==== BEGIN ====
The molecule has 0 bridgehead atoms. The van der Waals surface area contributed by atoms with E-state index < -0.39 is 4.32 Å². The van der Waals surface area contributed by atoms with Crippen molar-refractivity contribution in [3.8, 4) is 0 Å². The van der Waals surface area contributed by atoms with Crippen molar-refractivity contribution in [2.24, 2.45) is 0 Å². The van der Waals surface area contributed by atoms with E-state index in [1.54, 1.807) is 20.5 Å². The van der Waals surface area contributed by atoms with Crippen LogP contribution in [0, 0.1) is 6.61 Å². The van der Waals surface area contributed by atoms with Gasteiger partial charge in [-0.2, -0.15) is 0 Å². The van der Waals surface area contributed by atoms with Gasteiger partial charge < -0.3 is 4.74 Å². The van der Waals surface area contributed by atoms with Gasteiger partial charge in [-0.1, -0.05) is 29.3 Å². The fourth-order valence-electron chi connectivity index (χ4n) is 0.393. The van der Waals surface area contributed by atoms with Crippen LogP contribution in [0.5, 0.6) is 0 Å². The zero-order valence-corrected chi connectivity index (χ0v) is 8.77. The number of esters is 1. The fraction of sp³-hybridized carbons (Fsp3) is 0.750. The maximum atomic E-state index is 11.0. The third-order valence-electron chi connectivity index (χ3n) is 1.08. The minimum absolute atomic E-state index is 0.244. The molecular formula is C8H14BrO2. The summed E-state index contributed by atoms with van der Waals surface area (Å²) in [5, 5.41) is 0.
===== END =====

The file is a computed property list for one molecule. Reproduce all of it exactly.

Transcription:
The molecule has 0 bridgehead atoms. The van der Waals surface area contributed by atoms with E-state index < -0.39 is 4.32 Å². The van der Waals surface area contributed by atoms with Crippen molar-refractivity contribution in [3.8, 4) is 0 Å². The van der Waals surface area contributed by atoms with Crippen molar-refractivity contribution in [2.24, 2.45) is 0 Å². The van der Waals surface area contributed by atoms with E-state index in [1.54, 1.807) is 20.5 Å². The van der Waals surface area contributed by atoms with Crippen LogP contribution in [0, 0.1) is 6.61 Å². The van der Waals surface area contributed by atoms with Gasteiger partial charge in [-0.2, -0.15) is 0 Å². The van der Waals surface area contributed by atoms with Gasteiger partial charge < -0.3 is 4.74 Å². The van der Waals surface area contributed by atoms with Gasteiger partial charge in [-0.1, -0.05) is 29.3 Å². The fourth-order valence-electron chi connectivity index (χ4n) is 0.393. The van der Waals surface area contributed by atoms with Crippen LogP contribution in [0.5, 0.6) is 0 Å². The zero-order valence-corrected chi connectivity index (χ0v) is 8.77. The number of esters is 1. The fraction of sp³-hybridized carbons (Fsp3) is 0.750. The maximum atomic E-state index is 11.0. The third-order valence-electron chi connectivity index (χ3n) is 1.08. The minimum absolute atomic E-state index is 0.244. The molecular formula is C8H14BrO2. The summed E-state index contributed by atoms with van der Waals surface area (Å²) in [5, 5.41) is 0.